The Midweek Wire – Hatboro’s hidden stage

Jack Firneno of The Midweek Wire came by last month and wrote up a wonderful profile on our theater. We linked to it on Facebook, but wanted to put it here on our website, too.

JACK FIRNENO / WIRE PHOTOS The Community Theater in Hatboro, housed in a converted dairy barn on Jefferson Avenue, is a small stone building in town.

JACK FIRNENO / WIRE PHOTOS The Community Theater in Hatboro, housed in a converted dairy barn on Jefferson Avenue, is a small stone building in town.

Standing on the stage in an unassuming stone building next to a playground on Jefferson Avenue in Hatboro, Fran Carroll explains the theater term “cheating.”

It’s when two actors talking to each other onstage stand in a V-shape instead of face-to-face, so they never fully face away from the audience.

For the same reason, they almost crabwalk when making their way to the back of the stage.

Also, if someone can’t remember what to say, they should resist the urge to shoegaze.

“Looking down means you forgot your lines. Looking up makes it look like you’re thinking,” he explained.

Carroll gives tips like these to first-time actors when he’s directing a show for the Village Players of Hatboro. “We’re big on giving people their first break,” he said. “Twenty years ago, someone casted me when I had never acted. I want to return that favor.”

And, the company’s tradition of giving the spotlight to novices extends much further back than that. Now in its 65th season, the Village Players of Hatboro have been giving people in nearby communities a chance to be a part of the theater experience.

Since 1958, the Village Players have resided in their Community Theater, a converted dairy barn that now seats around 185 people.

There, they often draw in people with no background at all in the performing arts – like Carroll, who discovered the company through his girlfriend at the time.

“We broke up, I stayed,” he laughed.

Soon after his first visit, a member offered to teach him lighting. Not long after that he was working backstage regularly, occasionally as a stage manager. Then he auditioned for parts, getting some and not  others, and began directing as well.

“I love the whole process, from choosing a play to the cast party,” he said. “It’s fascinating.”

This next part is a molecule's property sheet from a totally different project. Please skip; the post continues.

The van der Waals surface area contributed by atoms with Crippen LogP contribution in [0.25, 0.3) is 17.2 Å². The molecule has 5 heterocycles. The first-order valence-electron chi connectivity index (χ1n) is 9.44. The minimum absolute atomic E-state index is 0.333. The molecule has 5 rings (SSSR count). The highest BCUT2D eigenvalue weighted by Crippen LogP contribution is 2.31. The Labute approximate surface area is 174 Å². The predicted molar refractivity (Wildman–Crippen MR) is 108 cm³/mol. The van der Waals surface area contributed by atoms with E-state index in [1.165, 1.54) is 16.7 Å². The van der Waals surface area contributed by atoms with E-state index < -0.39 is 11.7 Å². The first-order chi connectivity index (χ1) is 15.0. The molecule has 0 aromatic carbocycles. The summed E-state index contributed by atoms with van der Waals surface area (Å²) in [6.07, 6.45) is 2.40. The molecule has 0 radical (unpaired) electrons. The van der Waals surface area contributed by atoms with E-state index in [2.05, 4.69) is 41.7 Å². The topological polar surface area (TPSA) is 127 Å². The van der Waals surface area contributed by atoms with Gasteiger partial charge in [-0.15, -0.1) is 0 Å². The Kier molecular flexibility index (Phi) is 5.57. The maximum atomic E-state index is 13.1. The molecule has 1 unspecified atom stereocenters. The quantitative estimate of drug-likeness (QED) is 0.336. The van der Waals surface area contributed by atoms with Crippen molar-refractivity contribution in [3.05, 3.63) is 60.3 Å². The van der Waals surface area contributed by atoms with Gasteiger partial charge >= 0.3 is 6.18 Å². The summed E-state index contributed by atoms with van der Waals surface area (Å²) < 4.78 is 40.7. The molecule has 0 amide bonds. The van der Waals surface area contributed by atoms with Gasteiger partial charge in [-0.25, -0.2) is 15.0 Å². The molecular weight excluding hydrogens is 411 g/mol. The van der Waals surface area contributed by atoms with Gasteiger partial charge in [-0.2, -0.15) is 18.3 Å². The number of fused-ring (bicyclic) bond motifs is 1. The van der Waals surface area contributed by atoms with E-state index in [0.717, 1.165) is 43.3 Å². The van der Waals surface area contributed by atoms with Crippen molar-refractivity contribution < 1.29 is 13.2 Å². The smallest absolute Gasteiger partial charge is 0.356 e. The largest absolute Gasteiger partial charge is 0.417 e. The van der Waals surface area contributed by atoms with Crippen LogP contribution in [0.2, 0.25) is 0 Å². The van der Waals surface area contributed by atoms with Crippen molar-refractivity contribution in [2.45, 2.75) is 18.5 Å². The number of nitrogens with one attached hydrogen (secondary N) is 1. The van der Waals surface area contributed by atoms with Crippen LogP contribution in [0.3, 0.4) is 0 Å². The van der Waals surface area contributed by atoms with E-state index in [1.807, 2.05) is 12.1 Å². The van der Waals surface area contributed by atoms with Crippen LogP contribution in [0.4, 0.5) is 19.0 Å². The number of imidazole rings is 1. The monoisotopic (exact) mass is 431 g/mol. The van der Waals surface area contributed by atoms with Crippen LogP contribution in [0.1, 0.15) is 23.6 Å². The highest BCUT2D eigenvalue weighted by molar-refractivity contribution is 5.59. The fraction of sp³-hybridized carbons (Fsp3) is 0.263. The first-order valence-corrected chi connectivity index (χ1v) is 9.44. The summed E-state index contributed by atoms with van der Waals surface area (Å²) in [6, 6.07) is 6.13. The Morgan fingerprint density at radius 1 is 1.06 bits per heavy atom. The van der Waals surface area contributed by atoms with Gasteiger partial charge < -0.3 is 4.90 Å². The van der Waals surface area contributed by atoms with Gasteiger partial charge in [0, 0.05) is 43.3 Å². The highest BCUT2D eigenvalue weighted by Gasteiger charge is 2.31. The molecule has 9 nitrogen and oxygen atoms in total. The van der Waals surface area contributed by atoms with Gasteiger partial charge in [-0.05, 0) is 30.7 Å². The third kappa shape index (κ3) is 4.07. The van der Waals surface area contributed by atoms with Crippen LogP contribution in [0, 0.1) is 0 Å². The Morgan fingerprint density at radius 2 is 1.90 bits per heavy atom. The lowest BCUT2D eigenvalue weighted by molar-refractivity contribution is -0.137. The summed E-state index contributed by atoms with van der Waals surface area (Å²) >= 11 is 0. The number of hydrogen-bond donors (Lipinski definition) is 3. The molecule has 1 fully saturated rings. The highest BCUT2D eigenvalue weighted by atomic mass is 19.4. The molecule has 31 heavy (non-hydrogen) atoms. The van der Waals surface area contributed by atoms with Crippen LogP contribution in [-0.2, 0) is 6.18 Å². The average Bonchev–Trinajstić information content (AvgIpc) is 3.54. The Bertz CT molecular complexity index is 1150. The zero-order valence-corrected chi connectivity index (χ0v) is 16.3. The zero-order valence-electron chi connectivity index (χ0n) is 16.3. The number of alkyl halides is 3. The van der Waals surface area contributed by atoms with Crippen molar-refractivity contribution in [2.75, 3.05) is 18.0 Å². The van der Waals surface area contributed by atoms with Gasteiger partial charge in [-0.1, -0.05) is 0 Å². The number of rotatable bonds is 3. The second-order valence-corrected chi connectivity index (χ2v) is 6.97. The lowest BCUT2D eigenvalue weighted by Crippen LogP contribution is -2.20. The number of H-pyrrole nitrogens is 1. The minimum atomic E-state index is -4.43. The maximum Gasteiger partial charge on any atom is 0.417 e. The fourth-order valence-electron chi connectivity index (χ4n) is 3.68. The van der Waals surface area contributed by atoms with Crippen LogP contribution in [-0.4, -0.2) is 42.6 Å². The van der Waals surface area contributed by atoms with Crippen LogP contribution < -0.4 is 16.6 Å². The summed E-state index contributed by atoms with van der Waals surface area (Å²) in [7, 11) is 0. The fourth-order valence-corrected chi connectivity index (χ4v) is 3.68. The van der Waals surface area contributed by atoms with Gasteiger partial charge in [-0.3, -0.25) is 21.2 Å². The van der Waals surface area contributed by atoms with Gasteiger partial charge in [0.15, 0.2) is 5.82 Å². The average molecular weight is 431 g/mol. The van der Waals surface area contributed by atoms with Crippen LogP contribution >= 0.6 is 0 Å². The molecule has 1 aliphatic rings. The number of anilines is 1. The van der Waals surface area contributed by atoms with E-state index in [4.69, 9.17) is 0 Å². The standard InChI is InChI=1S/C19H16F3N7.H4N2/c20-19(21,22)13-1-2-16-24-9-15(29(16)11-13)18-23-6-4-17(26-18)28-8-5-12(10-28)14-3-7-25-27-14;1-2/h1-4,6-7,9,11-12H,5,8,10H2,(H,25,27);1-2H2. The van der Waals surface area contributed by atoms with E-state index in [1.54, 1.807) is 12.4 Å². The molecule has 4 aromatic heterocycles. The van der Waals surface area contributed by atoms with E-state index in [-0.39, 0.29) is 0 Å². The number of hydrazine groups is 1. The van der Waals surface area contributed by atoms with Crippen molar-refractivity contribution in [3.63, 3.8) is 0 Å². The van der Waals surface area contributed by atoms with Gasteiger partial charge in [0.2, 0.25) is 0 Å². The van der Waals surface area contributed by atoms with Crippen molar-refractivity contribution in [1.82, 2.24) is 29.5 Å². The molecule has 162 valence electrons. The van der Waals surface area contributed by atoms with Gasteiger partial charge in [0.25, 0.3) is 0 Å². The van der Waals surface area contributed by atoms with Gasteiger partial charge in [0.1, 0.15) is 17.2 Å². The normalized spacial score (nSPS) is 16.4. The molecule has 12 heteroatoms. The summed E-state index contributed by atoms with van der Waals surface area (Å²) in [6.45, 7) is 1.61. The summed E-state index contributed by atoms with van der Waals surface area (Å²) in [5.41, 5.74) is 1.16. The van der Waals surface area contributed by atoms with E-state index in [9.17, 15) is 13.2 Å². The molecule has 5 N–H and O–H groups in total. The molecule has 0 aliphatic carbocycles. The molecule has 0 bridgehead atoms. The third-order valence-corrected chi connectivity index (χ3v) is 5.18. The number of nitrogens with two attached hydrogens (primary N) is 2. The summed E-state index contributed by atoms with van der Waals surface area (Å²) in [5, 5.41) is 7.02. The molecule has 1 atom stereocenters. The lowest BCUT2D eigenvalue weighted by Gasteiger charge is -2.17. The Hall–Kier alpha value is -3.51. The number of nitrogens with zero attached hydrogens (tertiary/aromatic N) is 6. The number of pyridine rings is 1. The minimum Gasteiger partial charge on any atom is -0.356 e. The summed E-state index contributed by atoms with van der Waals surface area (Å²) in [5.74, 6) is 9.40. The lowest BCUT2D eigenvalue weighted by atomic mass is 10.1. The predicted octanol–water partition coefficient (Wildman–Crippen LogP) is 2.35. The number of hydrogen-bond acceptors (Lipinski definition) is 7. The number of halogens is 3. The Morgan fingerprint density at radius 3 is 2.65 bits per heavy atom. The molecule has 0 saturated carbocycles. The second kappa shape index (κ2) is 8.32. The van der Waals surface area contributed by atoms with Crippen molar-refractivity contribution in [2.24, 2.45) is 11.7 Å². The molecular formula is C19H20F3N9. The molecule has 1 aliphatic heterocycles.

JACK FIRNENO / WIRE PHOTOS The walls backstage at the Community Theater are lovingly tagged by cast and crew members of past performances.

JACK FIRNENO / WIRE PHOTOS The walls backstage at the Community Theater are lovingly tagged by cast and crew members of past performances.

But what keeps people like him there, ultimately, is the company’s “welcoming” personality. Some theaters, even small community ones like this, can be cliquish, he explained.

“I tell new people auditioning: ‘You may see people hugging each other backstage. You may feel like an outsider. Don’t worry – everyone’s got an equal shot here.’”

It’s in large part why the Village Players have been around so long. And, In the little stone building well off the main drag, there’s ample evidence to back up Carroll’s statements about how welcoming the company is  – and also how the theater and the town are quietly intertwined.

It’s written in between the lines of the countless comments and shout-outs scrawled on the walls backstage and in the sound booth, and it rests among the attic full of props – everything from an old stove to vintage Coca-Cola bottle cases to boxes of eyeglass frames – many of which were donated by local businesses over the decades.

“We always try to do business with Hatboro merchants,” said Carroll. He pointed to the stage floor, coated in “flat black” paint, and mentioned how only one store in the area carries it. “They stock it for us.”

Right now, that stage is set for Doubt, a Pulitzer Prize-winning drama about suspected misconduct in a New York City Catholic school.

JACK FIRNENO / WIRE PHOTO A view of the Community Theater stage, set for the upcoming production of “Doubt,” as seen from the sound booth.

JACK FIRNENO / WIRE PHOTO A view of the Community Theater stage, set for the upcoming production of “Doubt,” as seen from the sound booth.

It’s a slight departure for the company, which usually puts on comedies with upwards of six cast members, and many times at least one novice actor. Here, the four actors, all have prior onstage experience.

But, noted director Georgina Bard, “The actors have a great connection with one another. That’s what makes the play really alive and vibrant.” Chemistry like this is a “mysterious thing,” almost like being in love. “I’ve seen it before, but it’s not always there.”

It’s Bard’s first time directing for the Village Players, although she regularly directs for a travelling company that does historical and educational productions and for groups of homeschooled children. She came aboard here six years ago, wanting to get involved community theater.

Now, she’s excited to make her directorial debut with a play she loves and with a group of people that have come to share her appreciation of it.

“When you have a great script and awesome lines and the actors are willing to go that far and really get into it, you’ll get something great. And, I think these actors have done it.”

Read the article on The Midweek Wire

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